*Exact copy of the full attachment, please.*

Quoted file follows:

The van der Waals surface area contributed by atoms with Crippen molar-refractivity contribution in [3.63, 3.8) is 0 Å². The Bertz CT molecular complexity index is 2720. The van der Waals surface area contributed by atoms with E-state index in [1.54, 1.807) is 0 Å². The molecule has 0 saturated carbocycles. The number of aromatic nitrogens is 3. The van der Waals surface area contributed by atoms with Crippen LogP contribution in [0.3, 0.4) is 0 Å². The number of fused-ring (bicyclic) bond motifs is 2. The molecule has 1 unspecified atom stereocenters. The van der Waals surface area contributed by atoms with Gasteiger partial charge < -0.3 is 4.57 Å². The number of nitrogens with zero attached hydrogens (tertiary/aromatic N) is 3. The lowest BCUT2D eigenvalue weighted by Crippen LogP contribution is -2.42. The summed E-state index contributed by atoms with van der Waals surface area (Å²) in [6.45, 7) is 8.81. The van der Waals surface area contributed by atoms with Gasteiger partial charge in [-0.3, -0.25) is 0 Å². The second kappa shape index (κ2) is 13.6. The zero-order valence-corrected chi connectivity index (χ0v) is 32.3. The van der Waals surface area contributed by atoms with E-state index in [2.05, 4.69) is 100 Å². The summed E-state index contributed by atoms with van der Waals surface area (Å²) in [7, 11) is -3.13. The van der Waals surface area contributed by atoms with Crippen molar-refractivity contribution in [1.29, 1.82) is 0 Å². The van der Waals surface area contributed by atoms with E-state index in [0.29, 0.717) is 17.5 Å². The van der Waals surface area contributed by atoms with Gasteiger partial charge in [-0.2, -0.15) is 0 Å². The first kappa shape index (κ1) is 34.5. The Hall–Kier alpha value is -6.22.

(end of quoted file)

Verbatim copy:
The van der Waals surface area contributed by atoms with Crippen molar-refractivity contribution in [3.63, 3.8) is 0 Å². The Bertz CT molecular complexity index is 2720. The van der Waals surface area contributed by atoms with E-state index in [1.54, 1.807) is 0 Å². The molecule has 0 saturated carbocycles. The number of aromatic nitrogens is 3. The van der Waals surface area contributed by atoms with Crippen LogP contribution in [0.3, 0.4) is 0 Å². The number of fused-ring (bicyclic) bond motifs is 2. The molecule has 1 unspecified atom stereocenters. The van der Waals surface area contributed by atoms with Gasteiger partial charge < -0.3 is 4.57 Å². The number of nitrogens with zero attached hydrogens (tertiary/aromatic N) is 3. The lowest BCUT2D eigenvalue weighted by Crippen LogP contribution is -2.42. The summed E-state index contributed by atoms with van der Waals surface area (Å²) in [6.45, 7) is 8.81. The van der Waals surface area contributed by atoms with Gasteiger partial charge in [-0.3, -0.25) is 0 Å². The second kappa shape index (κ2) is 13.6. The zero-order valence-corrected chi connectivity index (χ0v) is 32.3. The van der Waals surface area contributed by atoms with E-state index in [2.05, 4.69) is 100 Å². The summed E-state index contributed by atoms with van der Waals surface area (Å²) in [7, 11) is -3.13. The van der Waals surface area contributed by atoms with Crippen molar-refractivity contribution in [1.29, 1.82) is 0 Å². The van der Waals surface area contributed by atoms with E-state index in [0.29, 0.717) is 17.5 Å². The van der Waals surface area contributed by atoms with Gasteiger partial charge in [-0.2, -0.15) is 0 Å². The first kappa shape index (κ1) is 34.5. The Hall–Kier alpha value is -6.22.